Weeks 3 & 4 Content Online Assignment

Summer 2019

The learning objectives for this assignment are stated in the beginning of each chapter assigned (Textbook-Yoder-Wise, 6th edition)

Instructions:

Read the following case studies. Answer all the questions below related to each chapter assigned.

Chapter 4: Legal and Ethical Issues

Ethical and Critical Decision Making – Ethical and critical decision making requires the

ability to make distinctions between competing choices. The thinking process involved in

making such decisions can follow many formats, but in all cases, it is a deep-thinking process– sometimes called critical thinking. In complicated cases the use of ethical decision-making models can help clarify what the competing ethical principles are, and what information should be thinking about.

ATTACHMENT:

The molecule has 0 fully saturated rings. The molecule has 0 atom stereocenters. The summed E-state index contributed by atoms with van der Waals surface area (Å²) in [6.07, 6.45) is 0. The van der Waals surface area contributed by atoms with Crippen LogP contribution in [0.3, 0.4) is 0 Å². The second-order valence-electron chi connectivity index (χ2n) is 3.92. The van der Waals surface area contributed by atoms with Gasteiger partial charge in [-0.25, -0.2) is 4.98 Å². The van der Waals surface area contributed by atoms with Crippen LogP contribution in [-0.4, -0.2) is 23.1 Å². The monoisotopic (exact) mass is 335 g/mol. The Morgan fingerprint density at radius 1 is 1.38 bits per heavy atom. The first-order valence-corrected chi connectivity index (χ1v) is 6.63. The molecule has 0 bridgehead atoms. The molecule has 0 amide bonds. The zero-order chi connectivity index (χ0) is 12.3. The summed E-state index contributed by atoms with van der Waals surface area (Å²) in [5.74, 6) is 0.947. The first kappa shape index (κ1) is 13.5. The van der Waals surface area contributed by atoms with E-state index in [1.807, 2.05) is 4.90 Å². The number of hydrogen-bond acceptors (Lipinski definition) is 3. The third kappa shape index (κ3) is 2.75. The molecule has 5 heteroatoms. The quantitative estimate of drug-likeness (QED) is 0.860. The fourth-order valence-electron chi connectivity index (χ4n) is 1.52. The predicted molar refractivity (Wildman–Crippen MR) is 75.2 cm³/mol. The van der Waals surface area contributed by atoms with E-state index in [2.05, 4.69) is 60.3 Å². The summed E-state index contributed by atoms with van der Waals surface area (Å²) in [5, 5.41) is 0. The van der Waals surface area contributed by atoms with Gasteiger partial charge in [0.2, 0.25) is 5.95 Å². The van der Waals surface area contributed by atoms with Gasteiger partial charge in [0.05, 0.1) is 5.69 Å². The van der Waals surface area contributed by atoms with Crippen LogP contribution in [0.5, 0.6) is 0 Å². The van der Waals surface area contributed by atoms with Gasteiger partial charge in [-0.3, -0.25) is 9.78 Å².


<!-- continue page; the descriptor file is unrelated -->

What goes into ethical decision making? Consider these five steps:

1. Is It an Ethical Issue? Being ethical does not always mean following the law. And just because something is possible doesn’t mean it is ethical, hence the global debates about biotechnology advances such as cloning. And ethics and religion do not always concur. This is perhaps the trickiest stage in ethical decision making, as sometimes the subtleties of the issue are above and beyond our knowledge and experience. Listen to your instincts – if it feels uncomfortable making the decision on your own, get others involved and use their collective knowledge and experience to make a more considered decision.

2. Get the Facts. What do you know, and just as importantly, what don’t you know? Who are the people affected by your decision? Have they been consulted? What are your options? Have you reviewed your options with someone you respect?